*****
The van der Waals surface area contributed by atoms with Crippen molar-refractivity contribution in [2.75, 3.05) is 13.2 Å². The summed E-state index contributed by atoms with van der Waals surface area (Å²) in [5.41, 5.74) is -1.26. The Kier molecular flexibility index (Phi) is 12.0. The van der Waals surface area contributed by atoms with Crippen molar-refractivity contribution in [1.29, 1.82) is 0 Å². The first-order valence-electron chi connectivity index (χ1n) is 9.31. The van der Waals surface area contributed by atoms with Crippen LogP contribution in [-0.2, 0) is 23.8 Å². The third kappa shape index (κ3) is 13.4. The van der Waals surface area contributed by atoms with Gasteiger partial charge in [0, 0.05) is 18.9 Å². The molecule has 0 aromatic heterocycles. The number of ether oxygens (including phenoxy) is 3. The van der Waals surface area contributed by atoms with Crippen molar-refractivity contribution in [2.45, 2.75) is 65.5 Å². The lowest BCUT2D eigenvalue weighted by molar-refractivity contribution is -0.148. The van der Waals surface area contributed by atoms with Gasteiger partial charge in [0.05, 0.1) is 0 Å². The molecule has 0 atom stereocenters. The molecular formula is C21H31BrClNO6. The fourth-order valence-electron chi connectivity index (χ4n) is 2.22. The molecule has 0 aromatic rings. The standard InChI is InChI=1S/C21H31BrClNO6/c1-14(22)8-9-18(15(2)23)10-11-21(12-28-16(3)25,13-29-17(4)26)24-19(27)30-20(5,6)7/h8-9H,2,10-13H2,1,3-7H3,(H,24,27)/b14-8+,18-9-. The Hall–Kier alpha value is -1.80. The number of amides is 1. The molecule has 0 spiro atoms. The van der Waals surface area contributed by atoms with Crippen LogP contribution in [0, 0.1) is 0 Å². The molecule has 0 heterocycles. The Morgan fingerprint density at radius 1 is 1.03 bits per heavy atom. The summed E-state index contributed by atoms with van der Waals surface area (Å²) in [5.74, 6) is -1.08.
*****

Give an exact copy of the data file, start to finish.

The van der Waals surface area contributed by atoms with Crippen molar-refractivity contribution in [2.75, 3.05) is 13.2 Å². The summed E-state index contributed by atoms with van der Waals surface area (Å²) in [5.41, 5.74) is -1.26. The Kier molecular flexibility index (Phi) is 12.0. The van der Waals surface area contributed by atoms with Crippen molar-refractivity contribution in [1.29, 1.82) is 0 Å². The first-order valence-electron chi connectivity index (χ1n) is 9.31. The van der Waals surface area contributed by atoms with Crippen LogP contribution in [-0.2, 0) is 23.8 Å². The third kappa shape index (κ3) is 13.4. The van der Waals surface area contributed by atoms with Gasteiger partial charge in [0, 0.05) is 18.9 Å². The molecule has 0 aromatic heterocycles. The number of ether oxygens (including phenoxy) is 3. The van der Waals surface area contributed by atoms with Crippen molar-refractivity contribution in [2.45, 2.75) is 65.5 Å². The lowest BCUT2D eigenvalue weighted by molar-refractivity contribution is -0.148. The van der Waals surface area contributed by atoms with Gasteiger partial charge in [0.05, 0.1) is 0 Å². The molecule has 0 atom stereocenters. The molecular formula is C21H31BrClNO6. The fourth-order valence-electron chi connectivity index (χ4n) is 2.22. The molecule has 0 aromatic rings. The standard InChI is InChI=1S/C21H31BrClNO6/c1-14(22)8-9-18(15(2)23)10-11-21(12-28-16(3)25,13-29-17(4)26)24-19(27)30-20(5,6)7/h8-9H,2,10-13H2,1,3-7H3,(H,24,27)/b14-8+,18-9-. The Hall–Kier alpha value is -1.80. The number of amides is 1. The molecule has 0 spiro atoms. The van der Waals surface area contributed by atoms with Crippen LogP contribution in [0, 0.1) is 0 Å². The molecule has 0 heterocycles. The Morgan fingerprint density at radius 1 is 1.03 bits per heavy atom. The summed E-state index contributed by atoms with van der Waals surface area (Å²) in [5.74, 6) is -1.08.